Come school season and you dread driving on Bahrain’s roads. Hundreds of thousands of motorcycles, sedans, SUVs, buses, trucks and trailers, all vie for every inch of asphalt.
Beating congestion is one thing, but passing ill-disciplined drivers – who show total disregard for traffic rules and consider it a birthright to cut you off and then arrogantly stare at you upon your cue – is no mean feat.
I say an individual is best tested in two situations – on the roads and in marriage. And it’s sheer composure that saves you from awkward consequences in both instances.
Now back to the roads. I personally feel building more roads or widening the existing arteries is just part but not the complete solution. A wholesome plan would include drivers’ training, use of latest detection methods, better traffic management, and strict enforcement of rules and penalties.
The drivers’ training given when you apply for a licence here is a mere two hours. It’s impossible for the instructor to cover the basic rules on the road in such a short time. I remember in Sharjah (UAE), the driving instructions phase was comprehensive and spanned over more than a week, and was followed by a written/oral test. You could only proceed to the practical sessions if you cleared this part. I bet most drivers here don’t even know to read the different road markings.
In the use of detection methods, the world has come very far. Bahrain too has installed latest cameras on the roads to detect speeding and other violations, such as seat-belts or use of mobile phones.
Additionally, it would help to engage the public here since the population of drivers is huge to handle. Dash cams connected to specially developed traffic apps can be optionally installed by drivers and footage or images used as evidence in disputes.
Personally, I like dash cams because we as delinquents don’t easily own up to our mistakes when confronted, and the case could linger on forever. Footage from such devices could lead to snap judgements by officers.
Now, if you have good drivers and the latest detection techniques, do you still need to manually manage traffic? Well, we humans are at our best if someone is looking over us. The moment there are no monitors, we moult into a different species. And this is very true on the roads.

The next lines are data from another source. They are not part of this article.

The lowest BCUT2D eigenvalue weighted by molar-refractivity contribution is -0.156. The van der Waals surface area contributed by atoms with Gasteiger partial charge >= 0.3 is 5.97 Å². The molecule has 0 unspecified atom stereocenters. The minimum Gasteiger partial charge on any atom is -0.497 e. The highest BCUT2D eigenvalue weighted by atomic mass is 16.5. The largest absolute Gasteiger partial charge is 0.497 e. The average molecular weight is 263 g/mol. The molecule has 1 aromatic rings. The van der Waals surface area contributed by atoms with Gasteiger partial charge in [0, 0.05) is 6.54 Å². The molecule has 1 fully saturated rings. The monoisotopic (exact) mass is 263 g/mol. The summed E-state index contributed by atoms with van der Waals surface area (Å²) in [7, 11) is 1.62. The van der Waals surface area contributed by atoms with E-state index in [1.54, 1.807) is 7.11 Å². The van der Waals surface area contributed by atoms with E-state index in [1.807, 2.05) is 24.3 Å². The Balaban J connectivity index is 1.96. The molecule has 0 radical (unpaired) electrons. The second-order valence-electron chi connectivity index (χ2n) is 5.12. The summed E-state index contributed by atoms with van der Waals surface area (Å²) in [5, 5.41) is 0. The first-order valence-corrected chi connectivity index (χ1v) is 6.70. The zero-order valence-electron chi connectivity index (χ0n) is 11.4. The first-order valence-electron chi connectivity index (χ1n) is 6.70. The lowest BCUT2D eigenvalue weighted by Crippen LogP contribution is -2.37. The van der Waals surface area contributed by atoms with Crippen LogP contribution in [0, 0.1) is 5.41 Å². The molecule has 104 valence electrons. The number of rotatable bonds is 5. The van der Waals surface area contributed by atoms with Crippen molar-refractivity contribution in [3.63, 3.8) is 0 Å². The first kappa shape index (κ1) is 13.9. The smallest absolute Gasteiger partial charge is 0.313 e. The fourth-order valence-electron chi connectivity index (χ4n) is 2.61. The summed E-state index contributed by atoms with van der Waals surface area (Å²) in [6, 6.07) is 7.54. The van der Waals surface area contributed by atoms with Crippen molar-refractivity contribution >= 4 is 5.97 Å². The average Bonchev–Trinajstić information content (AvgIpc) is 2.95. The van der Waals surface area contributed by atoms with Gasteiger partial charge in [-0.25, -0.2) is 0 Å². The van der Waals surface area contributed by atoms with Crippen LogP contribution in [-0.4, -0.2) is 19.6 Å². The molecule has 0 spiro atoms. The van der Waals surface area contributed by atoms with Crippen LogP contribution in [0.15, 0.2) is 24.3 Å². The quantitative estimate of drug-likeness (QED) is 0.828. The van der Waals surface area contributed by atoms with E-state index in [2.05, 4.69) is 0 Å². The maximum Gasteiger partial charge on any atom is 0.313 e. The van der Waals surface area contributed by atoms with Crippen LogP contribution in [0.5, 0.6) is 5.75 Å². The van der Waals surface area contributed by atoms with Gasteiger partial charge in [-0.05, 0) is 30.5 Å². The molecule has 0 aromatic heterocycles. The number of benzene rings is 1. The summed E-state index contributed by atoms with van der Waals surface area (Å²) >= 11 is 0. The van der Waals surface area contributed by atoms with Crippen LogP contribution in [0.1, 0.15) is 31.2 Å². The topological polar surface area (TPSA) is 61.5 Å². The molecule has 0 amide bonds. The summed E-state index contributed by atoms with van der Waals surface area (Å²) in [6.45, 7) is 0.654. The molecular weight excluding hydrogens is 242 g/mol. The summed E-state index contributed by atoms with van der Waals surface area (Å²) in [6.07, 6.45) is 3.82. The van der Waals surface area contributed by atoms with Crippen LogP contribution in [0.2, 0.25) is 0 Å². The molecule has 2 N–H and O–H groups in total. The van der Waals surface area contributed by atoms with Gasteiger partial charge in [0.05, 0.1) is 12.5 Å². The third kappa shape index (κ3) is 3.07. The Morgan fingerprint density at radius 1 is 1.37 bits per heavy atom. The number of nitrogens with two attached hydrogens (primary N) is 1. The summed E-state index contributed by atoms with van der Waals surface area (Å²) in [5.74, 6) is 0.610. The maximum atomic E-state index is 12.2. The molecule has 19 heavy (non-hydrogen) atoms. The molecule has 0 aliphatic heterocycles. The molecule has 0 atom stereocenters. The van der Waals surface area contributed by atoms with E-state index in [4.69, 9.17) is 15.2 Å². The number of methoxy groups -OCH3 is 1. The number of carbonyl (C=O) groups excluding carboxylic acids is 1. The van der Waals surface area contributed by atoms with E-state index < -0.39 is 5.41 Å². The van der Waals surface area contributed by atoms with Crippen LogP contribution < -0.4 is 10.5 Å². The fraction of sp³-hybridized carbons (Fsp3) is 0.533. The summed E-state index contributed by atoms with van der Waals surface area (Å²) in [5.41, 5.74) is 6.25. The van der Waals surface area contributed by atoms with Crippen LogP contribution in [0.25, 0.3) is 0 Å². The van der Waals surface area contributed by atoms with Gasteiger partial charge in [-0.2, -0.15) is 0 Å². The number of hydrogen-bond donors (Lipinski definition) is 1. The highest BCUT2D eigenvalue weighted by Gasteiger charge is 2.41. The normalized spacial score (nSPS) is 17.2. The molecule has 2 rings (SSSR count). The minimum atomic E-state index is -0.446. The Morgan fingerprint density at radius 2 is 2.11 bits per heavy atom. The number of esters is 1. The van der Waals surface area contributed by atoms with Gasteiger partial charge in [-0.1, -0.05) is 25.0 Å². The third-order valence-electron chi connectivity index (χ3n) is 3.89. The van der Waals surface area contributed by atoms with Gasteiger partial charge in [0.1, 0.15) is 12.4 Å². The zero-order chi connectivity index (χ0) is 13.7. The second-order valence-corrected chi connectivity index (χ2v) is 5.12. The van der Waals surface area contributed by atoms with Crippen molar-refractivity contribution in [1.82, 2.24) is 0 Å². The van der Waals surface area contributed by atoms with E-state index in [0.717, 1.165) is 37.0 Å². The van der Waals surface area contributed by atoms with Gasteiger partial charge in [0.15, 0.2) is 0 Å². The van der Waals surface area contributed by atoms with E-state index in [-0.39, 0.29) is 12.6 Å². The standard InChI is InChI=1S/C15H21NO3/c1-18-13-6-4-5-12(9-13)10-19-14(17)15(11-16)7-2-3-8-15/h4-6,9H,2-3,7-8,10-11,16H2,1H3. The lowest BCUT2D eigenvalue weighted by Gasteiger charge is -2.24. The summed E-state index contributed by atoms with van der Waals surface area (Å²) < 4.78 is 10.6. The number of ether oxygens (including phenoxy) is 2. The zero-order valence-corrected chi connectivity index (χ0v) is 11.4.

Observation shows us the sharpest looking individual behaves in an unexpected manner behind the wheel. In fact, the bigger (and luxurious) the vehicle, the worse is their conduct. These drivers feel a sense of entitlement to the road it seems. So yes, frequent traffic patrolling can help us encompass our inner savage.
A suggestion that has been employed in many cities around the world is the curfew on heavy vehicles in rush hours. They should be allowed on the roads only after 8am, and accordingly later in the day. This will not only help reduce congestions, it will also have a positive green impact.
As for the relation of rules and penalties to human behaviour, it is relative to the consequences; and everyone – from the divine to the mortal – has employed that. Fear is a great motivator.
On my road trip to the UAE, I closely observed traffic systems of three countries. I must say it’s a different feeling when you drive in the UAE. Even on empty highways, trucks kept to their lanes and drove within speed limits. On the contrary, here in Bahrain, you will get to see transport trailers and buses challenge sedans in the fast lanes.
In the emirate of Abu Dhabi, cameras are fixed sharply on the road limit; there is no grace limit, and the fines are hefty.
However, more than anything else, the key gain from a better managed traffic environment is the precious lives that can be saved from pointless death. Go ask a person who has lost a family member on the road.
- The writer is a Bahraini journalist and deputy editor of Gulf Construction magazine – firstname.lastname@example.org